Device compliance hits 90+ percent ahead of December deadline

As July comes to a close, about 8.6 percent of carriers are still holding onto their automatic onboard recording devices (AOBRDs). However, the latest data indicates that regional and super-regional carriers are continuing to close the compliance gap between themselves and nationwide carriers. 

The 8.6 percent figure is the three-week moving average of carriers that report they are still running AOBRDs during a weekly telephone survey conducted by CarrierLists, in conjunction with FreightWaves and EROAD. The survey exists to track compliance changes leading up to December 16, the deadline for all non-exempt carriers to switch their AOBRDs to electronic logging devices (ELDs). 

This week’s survey garnered responses from 156 carriers. Of those polled, 146 reported using ELDs and 10 reported using AOBRDs. When combined with results from the previous two weeks, this comes out to about 91.4 percent compliance.

This compliance rate is significantly higher than the rates reported during the first two weeks of the survey.

Throughout the course of the surveys, regional and super-regional carriers have consistently reported lower ELD compliance rates than their nationwide peers. While the trend continued this week, the gap has narrowed for two consecutive weeks. 

Regional fleets reported 86 percent compliance, up from 84 percent last week. Super-regional fleets saw the same jump, with 85 percent reporting compliance compared to 83 percent last week. Nationwide carriers, on the other hand, sat still at 89 percent compliance. 

Compliance rates by fleet size reflect the cumulative responses from all six surveys completed to date.

Of the carriers that are still running AOBRDs, the large majority still plan to make the switch during the fourth quarter. Almost 25 percent of carriers that are waiting to install ELDs are planning to put it off until December, pushing within two weeks of the official compliance deadline. 

Only 10 percent of carriers surveyed are planning to make the change during the third quarter, with November coming in as the most popular month to start using ELDs. These numbers are consistent with last week, suggesting carriers have not changed their minds about putting it off. 

When compliance rate is broken down by fleet type, it becomes clear that some segments of the industry are more compliant than others. Tanker fleets, which previously showed low compliance numbers, have reported higher numbers over the last couple of weeks. Dry bulk carriers, however, seem to be lagging behind. Operating Partner Jared Flinn noted that dry bulk carriers are different from the bulk of the industry because a large portion of the carriers run in radiuses under 150 air miles from their home bases and qualify for ELD exemptions.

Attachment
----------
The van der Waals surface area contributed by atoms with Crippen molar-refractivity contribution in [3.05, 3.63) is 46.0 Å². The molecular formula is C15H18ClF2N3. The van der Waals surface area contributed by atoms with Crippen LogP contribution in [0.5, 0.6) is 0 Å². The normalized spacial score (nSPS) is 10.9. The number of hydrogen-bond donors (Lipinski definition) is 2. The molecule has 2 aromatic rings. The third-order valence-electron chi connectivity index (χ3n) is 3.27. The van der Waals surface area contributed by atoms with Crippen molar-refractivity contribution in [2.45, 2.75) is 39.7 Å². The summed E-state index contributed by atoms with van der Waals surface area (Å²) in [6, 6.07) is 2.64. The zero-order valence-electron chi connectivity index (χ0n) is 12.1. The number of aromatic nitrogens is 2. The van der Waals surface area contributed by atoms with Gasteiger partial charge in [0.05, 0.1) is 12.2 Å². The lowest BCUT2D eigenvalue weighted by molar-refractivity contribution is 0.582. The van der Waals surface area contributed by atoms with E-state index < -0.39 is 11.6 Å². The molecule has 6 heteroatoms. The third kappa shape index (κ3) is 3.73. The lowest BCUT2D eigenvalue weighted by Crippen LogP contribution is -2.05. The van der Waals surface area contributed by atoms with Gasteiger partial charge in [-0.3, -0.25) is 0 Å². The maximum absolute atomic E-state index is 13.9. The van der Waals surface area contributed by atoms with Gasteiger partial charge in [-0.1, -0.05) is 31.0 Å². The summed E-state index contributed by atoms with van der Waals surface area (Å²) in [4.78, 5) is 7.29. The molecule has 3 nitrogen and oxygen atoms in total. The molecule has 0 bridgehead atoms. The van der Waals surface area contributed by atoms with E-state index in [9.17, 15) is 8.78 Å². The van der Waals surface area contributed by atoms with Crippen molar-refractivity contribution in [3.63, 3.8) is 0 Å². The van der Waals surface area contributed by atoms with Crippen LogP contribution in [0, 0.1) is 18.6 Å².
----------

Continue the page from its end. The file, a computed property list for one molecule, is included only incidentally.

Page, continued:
While the FreightWaves survey eliminated exempt carriers from its data, EROAD Director of Regulatory Compliance Soona Lee noted that ELDs may provide some benefits for exempt carriers even though they do not need to worry about the December compliance deadline.

“Some regional carriers may be operating under the short haul exemption, which allows them to be exempt from ELDs,” Lee said. “However, we are finding that a portion of drivers are actually exceeding short haul criteria on a daily basis, and those fleets that have ELDs are keeping their drivers compliant. For this reason, many regional carriers are voluntarily deciding to deploy ELDs across their fleets for both compliance and commercial benefits such as greater visibility, driver safety and efficiency.”

Of the portion of dry bulk carriers that do not qualify for the short haul exemption, Flinn attributed their low compliance rate to a general distaste for technological advancement and the expectation of another extension.

“Most of them don’t like the advancements in technology. A lot of them have figured out ways to run older equipment and just not adapt to ELDs,” Flinn said. “I would think some of them think there is going to be another extension or something. We’re not hearing a lot of chatter about these guys getting on board with ELDs.”

Whether they like it or not, carriers that are not running under an ELD exemption will need to have the devices up and running by December 16 to avoid a fine on the highway. 

EROAD’s guide “Planning your move from AOBRD to ELD” gives eight key considerations and six critical questions to help select the right solution and make to achieve the easiest transition possible. 

Visit the AOBRD to ELD resource center to download the guide.

Ashley Coker

Ashley is interested in everything that moves, especially trucks and planes. She covers air cargo, trucking and sponsored content. She studied journalism at Middle Tennessee State University and worked as an editor and reporter at two daily newspapers before joining FreightWaves. Ashley spends her free time at the dog park with her beagle, Ruth, or scouring the internet for last minute flight deals.